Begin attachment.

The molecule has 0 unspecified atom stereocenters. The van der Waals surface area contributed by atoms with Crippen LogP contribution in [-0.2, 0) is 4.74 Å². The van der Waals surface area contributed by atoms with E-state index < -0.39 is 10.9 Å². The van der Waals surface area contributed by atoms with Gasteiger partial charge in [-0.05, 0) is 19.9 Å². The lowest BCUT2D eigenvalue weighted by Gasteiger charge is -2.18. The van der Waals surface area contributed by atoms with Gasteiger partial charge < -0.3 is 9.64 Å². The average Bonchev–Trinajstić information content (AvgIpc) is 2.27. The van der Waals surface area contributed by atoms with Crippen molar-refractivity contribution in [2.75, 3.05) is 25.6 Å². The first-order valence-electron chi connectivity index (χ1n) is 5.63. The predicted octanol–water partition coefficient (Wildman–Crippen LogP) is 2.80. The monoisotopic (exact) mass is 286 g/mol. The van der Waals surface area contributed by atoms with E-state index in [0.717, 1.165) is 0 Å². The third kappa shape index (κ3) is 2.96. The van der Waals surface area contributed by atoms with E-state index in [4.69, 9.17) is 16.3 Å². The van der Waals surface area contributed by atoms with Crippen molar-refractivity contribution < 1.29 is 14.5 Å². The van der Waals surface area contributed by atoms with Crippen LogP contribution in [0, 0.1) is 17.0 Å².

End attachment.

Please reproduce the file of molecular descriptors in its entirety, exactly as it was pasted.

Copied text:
The molecule has 0 unspecified atom stereocenters. The van der Waals surface area contributed by atoms with Crippen LogP contribution in [-0.2, 0) is 4.74 Å². The van der Waals surface area contributed by atoms with E-state index < -0.39 is 10.9 Å². The van der Waals surface area contributed by atoms with Gasteiger partial charge in [-0.05, 0) is 19.9 Å². The lowest BCUT2D eigenvalue weighted by Gasteiger charge is -2.18. The van der Waals surface area contributed by atoms with Gasteiger partial charge < -0.3 is 9.64 Å². The average Bonchev–Trinajstić information content (AvgIpc) is 2.27. The van der Waals surface area contributed by atoms with Crippen molar-refractivity contribution in [2.75, 3.05) is 25.6 Å². The first-order valence-electron chi connectivity index (χ1n) is 5.63. The predicted octanol–water partition coefficient (Wildman–Crippen LogP) is 2.80. The monoisotopic (exact) mass is 286 g/mol. The van der Waals surface area contributed by atoms with E-state index in [0.717, 1.165) is 0 Å². The third kappa shape index (κ3) is 2.96. The van der Waals surface area contributed by atoms with E-state index in [4.69, 9.17) is 16.3 Å². The van der Waals surface area contributed by atoms with Crippen molar-refractivity contribution < 1.29 is 14.5 Å². The van der Waals surface area contributed by atoms with Crippen LogP contribution in [0, 0.1) is 17.0 Å².